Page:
Review:
Twixt Calm & Passion (2001)
(3/5)
Author:
Nicholas Driscoll
Published:
April 10, 2007
Note: review may contain spoilers


I never thought I would hear Enya music in a Toho film. But then, I never knew that Toho would film a movie partially in Italy, with a Chinese actress as one of the leads. 2001's Reisei to Jonetsu no Aida, or, as it is translated on the Japanese release, Twixt Calm & Passion, was that film, and it was full of surprises for me. I couldn't read the kanji on the cover, however, so I keep thinking of it under its Italian title, which was clearly emblazoned on the DVD—Calmi Cuori Appassionati. When I put it in my player, I was surprised by the Toho logo, and when I started eating my random movie snack of the day, I was surprised to realize I was munching Pizza Margarita Pringles—an Italian Selection flavor. That's not even counting the surprises in the film, which is a beautiful romance film that caught me quite off-balance with its grandeur—and its sometimes convoluted plot.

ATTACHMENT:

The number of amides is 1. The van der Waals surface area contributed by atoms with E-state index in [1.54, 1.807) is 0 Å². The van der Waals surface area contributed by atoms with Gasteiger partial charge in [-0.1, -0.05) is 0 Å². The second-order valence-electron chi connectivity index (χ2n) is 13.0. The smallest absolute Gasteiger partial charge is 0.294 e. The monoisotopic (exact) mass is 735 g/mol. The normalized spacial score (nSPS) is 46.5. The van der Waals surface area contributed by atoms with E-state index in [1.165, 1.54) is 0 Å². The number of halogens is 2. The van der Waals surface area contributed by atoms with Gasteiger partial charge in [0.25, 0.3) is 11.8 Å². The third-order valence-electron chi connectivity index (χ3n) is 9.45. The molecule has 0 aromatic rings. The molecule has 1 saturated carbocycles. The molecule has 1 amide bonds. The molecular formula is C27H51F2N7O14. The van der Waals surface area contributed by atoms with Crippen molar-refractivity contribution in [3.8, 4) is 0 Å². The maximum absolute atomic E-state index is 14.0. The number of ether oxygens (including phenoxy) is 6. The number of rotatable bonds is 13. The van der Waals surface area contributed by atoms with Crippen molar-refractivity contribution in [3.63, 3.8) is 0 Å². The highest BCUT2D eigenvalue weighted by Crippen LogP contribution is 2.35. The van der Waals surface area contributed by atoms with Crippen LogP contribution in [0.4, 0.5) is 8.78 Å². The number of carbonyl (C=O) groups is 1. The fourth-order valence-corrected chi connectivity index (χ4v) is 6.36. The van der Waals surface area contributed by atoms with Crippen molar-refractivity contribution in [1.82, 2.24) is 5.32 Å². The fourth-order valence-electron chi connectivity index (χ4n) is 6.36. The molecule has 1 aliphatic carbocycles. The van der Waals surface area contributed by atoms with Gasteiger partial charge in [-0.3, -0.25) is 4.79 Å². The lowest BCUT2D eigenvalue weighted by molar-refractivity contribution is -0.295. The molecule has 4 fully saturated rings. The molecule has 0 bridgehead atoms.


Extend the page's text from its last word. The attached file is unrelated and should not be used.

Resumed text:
Junsei Agata (Japanese TV star Yutaka Takenouchi) is the young grandson of a Japanese artist, and he has decided to take the rare road of art restoration. In order to fulfill his ambition, he has gone to Italy to study under the masters. He is talented in his craft, and his beautiful teacher Giovanna (Valeria Cavalli) gives him special care, boosting his career while making him the subject of a number of nude paintings. Junsei, meanwhile, is trying to forget about a particularly passionate and intensely close relationship he had had with a half-Japanese woman named Aoi (Honk Kong actress Kelly Chen, Infernal Affairs III), which had ended badly some time previous. However, Junsei is one of those fellows that romance movies love to dote upon—he cannot extract her from his heart, even with the equally obsessive efforts coming from his jealous girlfriend Memi (Ryoko Shinohara, 2006's Suite Dreams). As tends to happen in these films, apparently entirely through felicitous circumstance, Aoi happens to live in nearby Milan, working at a jewelry shop. Junsei zooms off to see her, and inevitably meets his replacement in the form of rich, dull Marvin Lai (Michael Wong, City Hunter). Emotionally torn, he returns to his studio only to discover it crawling with policemen. Turns out someone decided to help him touch up the expensive Cigoli painting he was working on—with a knife. The studio closes from the scandal, and Junsei returns to Japan—but his heart never leaves Aoi. From there, through his brooding and the compulsively nosey efforts of his girlfriend Memi, he begins to discover facts he never knew about the events behind the last days of his relationship with Aoi. Once again he changes the direction of his life, with one last hope consuming his existence—a promise he made with Aoi ten years prior.